Jobless recovery aka Productivity-cushioned recess…

Jobless recovery aka Productivity-cushioned recession

There’s much being said of the unprecedented nature of this recovery. GDP is rising at healthy levels, but unemployment is riding high. Usually, recoveries are caused by more input being made by more workers. The current recovery is unusual because increased production is up because productivity of the folks that still have jobs is increasing, not because more people have jobs.

So this is why Arnold Kling says that the better way to describe the recovery is to not call it a recovery at all. He prefers the term “productivity-cushioned recession”.

To me, the distinction is important depending on your priorities. If you think that its important for the country to have maximum employment (basically, everyone that wants a job can get one) then you prefer Kling’s description of the current economy. If you believe a country should have maximum income, then you’ll side with the folks that are calling this a jobless recovery.

I’m not very concerned about the unemployment rate. You have to have some unemployment rate because folks in between jobs take some time to get a new job. In some sense, the rate is an indication of how long it takes to get a job after you’ve lost your previous job. The very long term view on unemployment shows us to be within historical norms. The ongoing policy challenge is to find ways to make it easier for folks to switch jobs. This means it needs to be easy to find jobs and it needs to be easy to retrain folks for new/different industries.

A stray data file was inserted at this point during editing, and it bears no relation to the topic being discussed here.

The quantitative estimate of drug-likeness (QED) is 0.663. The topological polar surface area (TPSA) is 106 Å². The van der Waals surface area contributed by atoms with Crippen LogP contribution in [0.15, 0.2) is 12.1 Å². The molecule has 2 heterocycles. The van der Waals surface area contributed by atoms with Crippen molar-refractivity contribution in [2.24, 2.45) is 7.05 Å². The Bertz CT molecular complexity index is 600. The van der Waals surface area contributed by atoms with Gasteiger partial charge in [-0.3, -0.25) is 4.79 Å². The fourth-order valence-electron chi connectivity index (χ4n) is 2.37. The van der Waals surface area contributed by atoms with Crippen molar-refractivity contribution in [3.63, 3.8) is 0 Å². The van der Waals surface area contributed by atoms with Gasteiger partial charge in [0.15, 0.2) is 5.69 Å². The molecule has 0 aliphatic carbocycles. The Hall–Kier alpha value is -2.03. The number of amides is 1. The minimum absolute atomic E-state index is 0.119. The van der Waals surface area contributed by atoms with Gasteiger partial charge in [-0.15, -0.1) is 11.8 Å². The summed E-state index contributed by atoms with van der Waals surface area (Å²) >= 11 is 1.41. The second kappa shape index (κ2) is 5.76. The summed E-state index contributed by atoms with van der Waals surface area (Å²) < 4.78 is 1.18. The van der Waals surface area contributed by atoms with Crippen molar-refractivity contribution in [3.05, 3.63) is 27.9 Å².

One way to interpret the current joblessness is to see the 90’s as a time when new industries were being created. In these new industries there was low barrier to entry for workers. Any Joe Schmo could learn to code html, quit his job and join the dot com craziness. This had the effect of reducing the average time between jobs. When we all sobered up and realized that there is more to it then slapping up some web pages, the bubble crashed and Joe couldn’t easily find a web jockey job. This had the effect of increasing the time it took to get a job (i.e. there’s no easy jobs to be taken) and thus increase the structural unemployment rate.

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